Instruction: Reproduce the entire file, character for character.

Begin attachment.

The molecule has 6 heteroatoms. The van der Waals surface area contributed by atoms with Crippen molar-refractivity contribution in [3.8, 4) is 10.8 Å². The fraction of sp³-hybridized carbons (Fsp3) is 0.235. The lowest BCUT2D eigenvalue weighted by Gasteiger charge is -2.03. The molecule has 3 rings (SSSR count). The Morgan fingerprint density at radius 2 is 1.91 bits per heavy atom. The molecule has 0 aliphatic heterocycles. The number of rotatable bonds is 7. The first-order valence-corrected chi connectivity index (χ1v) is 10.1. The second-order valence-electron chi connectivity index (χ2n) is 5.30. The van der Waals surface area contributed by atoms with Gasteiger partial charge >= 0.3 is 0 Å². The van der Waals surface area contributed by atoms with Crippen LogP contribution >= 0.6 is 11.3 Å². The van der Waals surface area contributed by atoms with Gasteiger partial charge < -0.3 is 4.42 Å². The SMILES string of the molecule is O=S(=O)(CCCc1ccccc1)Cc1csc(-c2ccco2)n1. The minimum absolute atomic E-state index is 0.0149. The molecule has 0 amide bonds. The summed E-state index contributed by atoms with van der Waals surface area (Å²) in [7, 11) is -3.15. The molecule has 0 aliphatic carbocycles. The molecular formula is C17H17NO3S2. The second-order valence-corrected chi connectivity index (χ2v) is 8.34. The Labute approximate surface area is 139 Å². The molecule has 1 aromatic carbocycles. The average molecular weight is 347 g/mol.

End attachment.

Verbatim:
The molecule has 6 heteroatoms. The van der Waals surface area contributed by atoms with Crippen molar-refractivity contribution in [3.8, 4) is 10.8 Å². The fraction of sp³-hybridized carbons (Fsp3) is 0.235. The lowest BCUT2D eigenvalue weighted by Gasteiger charge is -2.03. The molecule has 3 rings (SSSR count). The Morgan fingerprint density at radius 2 is 1.91 bits per heavy atom. The molecule has 0 aliphatic heterocycles. The number of rotatable bonds is 7. The first-order valence-corrected chi connectivity index (χ1v) is 10.1. The second-order valence-electron chi connectivity index (χ2n) is 5.30. The van der Waals surface area contributed by atoms with Gasteiger partial charge >= 0.3 is 0 Å². The van der Waals surface area contributed by atoms with Crippen LogP contribution >= 0.6 is 11.3 Å². The van der Waals surface area contributed by atoms with Gasteiger partial charge < -0.3 is 4.42 Å². The SMILES string of the molecule is O=S(=O)(CCCc1ccccc1)Cc1csc(-c2ccco2)n1. The minimum absolute atomic E-state index is 0.0149. The molecule has 0 amide bonds. The summed E-state index contributed by atoms with van der Waals surface area (Å²) in [7, 11) is -3.15. The molecule has 0 aliphatic carbocycles. The molecular formula is C17H17NO3S2. The second-order valence-corrected chi connectivity index (χ2v) is 8.34. The Labute approximate surface area is 139 Å². The molecule has 1 aromatic carbocycles. The average molecular weight is 347 g/mol.